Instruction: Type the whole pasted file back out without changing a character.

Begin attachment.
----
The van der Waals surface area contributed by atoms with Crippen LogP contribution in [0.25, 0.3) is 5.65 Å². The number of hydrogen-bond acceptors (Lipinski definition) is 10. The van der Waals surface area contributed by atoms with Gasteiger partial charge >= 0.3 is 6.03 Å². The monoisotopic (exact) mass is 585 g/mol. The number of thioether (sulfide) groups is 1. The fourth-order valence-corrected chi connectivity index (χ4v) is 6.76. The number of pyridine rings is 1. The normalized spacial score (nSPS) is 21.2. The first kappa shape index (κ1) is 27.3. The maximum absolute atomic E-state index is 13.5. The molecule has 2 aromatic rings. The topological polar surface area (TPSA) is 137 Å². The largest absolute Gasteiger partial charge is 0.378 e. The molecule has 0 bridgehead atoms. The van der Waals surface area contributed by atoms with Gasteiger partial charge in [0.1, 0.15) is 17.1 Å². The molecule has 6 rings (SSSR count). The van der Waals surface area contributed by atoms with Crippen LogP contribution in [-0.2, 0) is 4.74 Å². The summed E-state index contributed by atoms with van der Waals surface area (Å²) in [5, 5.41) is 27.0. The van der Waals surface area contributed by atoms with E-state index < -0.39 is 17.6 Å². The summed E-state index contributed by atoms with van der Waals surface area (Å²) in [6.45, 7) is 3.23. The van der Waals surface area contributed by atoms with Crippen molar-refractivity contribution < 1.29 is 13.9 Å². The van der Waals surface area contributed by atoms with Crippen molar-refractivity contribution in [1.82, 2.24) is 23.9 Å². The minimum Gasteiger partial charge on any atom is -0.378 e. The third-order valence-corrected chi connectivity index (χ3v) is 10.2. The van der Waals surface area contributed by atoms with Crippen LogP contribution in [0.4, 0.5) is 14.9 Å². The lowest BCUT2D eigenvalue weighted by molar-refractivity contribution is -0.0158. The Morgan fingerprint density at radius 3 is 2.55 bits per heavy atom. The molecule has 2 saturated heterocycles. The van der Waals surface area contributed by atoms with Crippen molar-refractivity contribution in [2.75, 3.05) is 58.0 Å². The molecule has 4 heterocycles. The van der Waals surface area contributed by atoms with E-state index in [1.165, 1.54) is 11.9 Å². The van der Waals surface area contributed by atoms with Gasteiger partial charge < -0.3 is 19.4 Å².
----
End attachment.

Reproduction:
The van der Waals surface area contributed by atoms with Crippen LogP contribution in [0.25, 0.3) is 5.65 Å². The number of hydrogen-bond acceptors (Lipinski definition) is 10. The van der Waals surface area contributed by atoms with Gasteiger partial charge >= 0.3 is 6.03 Å². The monoisotopic (exact) mass is 585 g/mol. The number of thioether (sulfide) groups is 1. The fourth-order valence-corrected chi connectivity index (χ4v) is 6.76. The number of pyridine rings is 1. The normalized spacial score (nSPS) is 21.2. The first kappa shape index (κ1) is 27.3. The maximum absolute atomic E-state index is 13.5. The molecule has 2 aromatic rings. The topological polar surface area (TPSA) is 137 Å². The largest absolute Gasteiger partial charge is 0.378 e. The molecule has 0 bridgehead atoms. The van der Waals surface area contributed by atoms with Gasteiger partial charge in [0.1, 0.15) is 17.1 Å². The molecule has 6 rings (SSSR count). The van der Waals surface area contributed by atoms with Crippen LogP contribution in [-0.2, 0) is 4.74 Å². The summed E-state index contributed by atoms with van der Waals surface area (Å²) in [5, 5.41) is 27.0. The van der Waals surface area contributed by atoms with E-state index < -0.39 is 17.6 Å². The summed E-state index contributed by atoms with van der Waals surface area (Å²) in [6.45, 7) is 3.23. The van der Waals surface area contributed by atoms with Crippen molar-refractivity contribution < 1.29 is 13.9 Å². The van der Waals surface area contributed by atoms with Crippen molar-refractivity contribution in [1.82, 2.24) is 23.9 Å². The minimum Gasteiger partial charge on any atom is -0.378 e. The third-order valence-corrected chi connectivity index (χ3v) is 10.2. The van der Waals surface area contributed by atoms with Crippen LogP contribution in [0.4, 0.5) is 14.9 Å². The lowest BCUT2D eigenvalue weighted by molar-refractivity contribution is -0.0158. The Morgan fingerprint density at radius 3 is 2.55 bits per heavy atom. The molecule has 2 saturated heterocycles. The van der Waals surface area contributed by atoms with Crippen molar-refractivity contribution in [2.75, 3.05) is 58.0 Å². The molecule has 4 heterocycles. The van der Waals surface area contributed by atoms with E-state index in [1.165, 1.54) is 11.9 Å². The van der Waals surface area contributed by atoms with Gasteiger partial charge < -0.3 is 19.4 Å².